In November, Spain announced their squad for two friendly matches against Costa Rica and Russia. With qualification for the 2018 World Cup secured, they had an opportunity to experiment. One of their selections, Luis Alberto, was more experimental than the rest.
A versatile 25-year-old midfielder who had failed to make it in his home country with Sevilla, whose prestigious youth academy he came through, or in the Premier League with Liverpool, he was far from an obvious choice for national team duty. Yet, for those with their attention fixed firmly on Serie A, his call-up made plenty of sense.
Alberto has been one of the most consistent players in an outstanding campaign for Lazio that sees them competing near the top of the Italian football hierarchy. Operating in a floating midfield role that grants him plenty of creative freedom, he has reached a new level of performance.
Considering the quality of his displays in one of Europe’s most competitive leagues and inclusion in the Spanish national team, it’s only natural that the midfielder has been linked to a host of clubs, including Spanish giants Atlético Madrid.
ALBERTO’S LAZIO LOVE AFFAIR
Alberto signed for Lazio in a £3.6million deal in August 2016, but struggled to make an impact initially. Just as he had with Sevilla and Liverpool, he found himself looking in from the outside, unable to make a dent on the first team.
In total he made just nine league appearances during the 2016/17 season, and only four of them were starts. In a squad filled with exciting young players, led by an exciting young coach in Simone Inzaghi, he appeared to be an outcast.
Alberto’s situation changed drastically at the start of the 2017/18 campaign, however. He started the Italian Super Cup win over reigning champions Juventus and kept his place for the opening league fixtures. Perhaps the major turning point came when he helped to orchestrate a 4-1 thrashing of an expensively assembled AC Milan side in September.
There was then a five-game period in October in which the Spaniard set up one goal in each match; the assists came in the league against Sassuolo, Juventus, Cagliari and Bologna, as well as Nice in Europa League action.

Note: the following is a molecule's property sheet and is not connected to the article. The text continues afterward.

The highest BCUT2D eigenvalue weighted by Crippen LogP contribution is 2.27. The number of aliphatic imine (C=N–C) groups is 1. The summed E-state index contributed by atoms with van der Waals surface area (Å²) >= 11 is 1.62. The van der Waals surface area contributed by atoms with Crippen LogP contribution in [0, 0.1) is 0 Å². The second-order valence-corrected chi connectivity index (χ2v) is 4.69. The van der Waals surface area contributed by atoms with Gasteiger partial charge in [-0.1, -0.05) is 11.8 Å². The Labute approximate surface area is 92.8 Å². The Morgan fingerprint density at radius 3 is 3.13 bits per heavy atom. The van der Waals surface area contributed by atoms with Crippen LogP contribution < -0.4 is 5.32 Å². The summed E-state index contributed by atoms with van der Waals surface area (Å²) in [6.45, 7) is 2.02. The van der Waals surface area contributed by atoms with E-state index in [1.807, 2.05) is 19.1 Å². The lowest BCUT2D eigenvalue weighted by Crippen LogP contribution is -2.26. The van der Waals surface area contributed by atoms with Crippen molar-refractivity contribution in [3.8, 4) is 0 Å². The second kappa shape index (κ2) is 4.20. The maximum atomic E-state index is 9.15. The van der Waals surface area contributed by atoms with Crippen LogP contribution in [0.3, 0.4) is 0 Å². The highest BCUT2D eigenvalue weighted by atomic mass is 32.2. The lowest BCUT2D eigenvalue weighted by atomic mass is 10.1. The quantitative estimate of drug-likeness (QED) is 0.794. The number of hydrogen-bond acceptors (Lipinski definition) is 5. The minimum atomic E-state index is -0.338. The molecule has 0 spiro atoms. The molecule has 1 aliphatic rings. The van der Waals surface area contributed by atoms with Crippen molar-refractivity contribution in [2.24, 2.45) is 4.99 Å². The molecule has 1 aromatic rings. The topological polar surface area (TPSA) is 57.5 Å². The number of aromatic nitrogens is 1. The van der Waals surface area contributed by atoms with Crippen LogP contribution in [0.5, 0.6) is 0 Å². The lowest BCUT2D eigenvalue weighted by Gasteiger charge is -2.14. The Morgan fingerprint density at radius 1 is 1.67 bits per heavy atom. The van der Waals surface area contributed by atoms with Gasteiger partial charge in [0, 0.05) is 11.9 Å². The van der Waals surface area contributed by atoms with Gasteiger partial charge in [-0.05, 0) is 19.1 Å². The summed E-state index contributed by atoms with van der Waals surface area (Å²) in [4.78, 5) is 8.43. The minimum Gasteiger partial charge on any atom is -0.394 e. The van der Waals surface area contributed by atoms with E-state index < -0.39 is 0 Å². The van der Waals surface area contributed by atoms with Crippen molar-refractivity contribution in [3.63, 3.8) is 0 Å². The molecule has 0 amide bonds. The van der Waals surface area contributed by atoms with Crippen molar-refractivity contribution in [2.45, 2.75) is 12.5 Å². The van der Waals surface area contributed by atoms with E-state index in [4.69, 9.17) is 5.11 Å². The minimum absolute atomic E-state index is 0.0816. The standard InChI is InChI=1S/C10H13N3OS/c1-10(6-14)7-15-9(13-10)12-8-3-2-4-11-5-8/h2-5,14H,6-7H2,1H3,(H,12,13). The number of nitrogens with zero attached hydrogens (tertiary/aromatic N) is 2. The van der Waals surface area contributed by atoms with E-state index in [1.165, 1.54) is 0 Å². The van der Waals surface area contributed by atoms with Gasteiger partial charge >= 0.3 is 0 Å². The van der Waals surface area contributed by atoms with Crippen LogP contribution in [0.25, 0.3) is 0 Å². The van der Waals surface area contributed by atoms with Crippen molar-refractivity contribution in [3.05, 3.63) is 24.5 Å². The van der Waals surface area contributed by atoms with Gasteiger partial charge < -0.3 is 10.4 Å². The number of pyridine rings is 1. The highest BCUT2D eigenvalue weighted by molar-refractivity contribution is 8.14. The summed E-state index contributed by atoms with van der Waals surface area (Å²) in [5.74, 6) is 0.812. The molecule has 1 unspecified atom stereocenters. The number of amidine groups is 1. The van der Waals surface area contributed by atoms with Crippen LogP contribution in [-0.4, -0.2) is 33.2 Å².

Speaking to Spanish sports daily Marca in November following his call-up to the national team, he revealed the reason for his complete turnaround, stating:
“Between January and February, I experienced the worst moment of my career. Everything looked black, I was bored and couldn’t focus. Thanks to my family and the mental coach Juan Carlos Álvarez Campillo, I escaped that tunnel. Over the course of a few weeks, I made radical changes and found the strength to go forward.
“I had one of my best pre-season training regimes and now things are going so well. It’s all because I rediscovered my confidence. I wasn’t aware of my capabilities before, but Campillo put in my head that desire to do it. Now I believe in myself and therefore take more risks.
“This is the best moment of my career and I’ve never played so well in my life. I used to be really inconsistent…Now I have changed and am more of a complete player.”
Inzaghi’s Lazio are a flexible outfit capable of changing shape, though they have stuck primarily to a rough 3-6-1 system this season. Ciro Immobile leads the line, and Alberto acts as one of the creative central midfielders responsible for feeding the Italian hitman.
Alberto’s own versatility makes him an ideal player for the team, as his coach admitted earlier on this term following a Europa League win over Vitesse Arnhem, saying:
“Tonight he had three different roles in one game, as he started out as a support striker, then trequartista and eventually in midfield…He has been so precious this term and I've played him non-stop, because right now we can't do without him.”
Along with his ability to operate effectively in multiple roles, Alberto is a gifted technician with wonderful control of the ball. His right foot is capable of defence-splitting passes and he is comfortable carrying possession forward.
His quality is shown statistically. This season he has completed more dribbles (2.2) and made more key passes (2.8) on average than any of his team-mates. Indeed, in Serie A only seven players have better dribbling numbers, while only two – Lorenzo Insigne and Antonio Candreva – set up more scoring opportunities.
The Lazio playmaker’s development mirrors that of AC Milan star Suso. Both failed to make the grade in their home country or at Liverpool before performing well in Italy’s top flight and gaining international recognition in the process. And, like his fellow Spaniard, he is attracting interest from abroad.
If he maintains his current form, Alberto may soon return to the Premier League or La Liga. And, when he does, he will be in a much better position to succeed.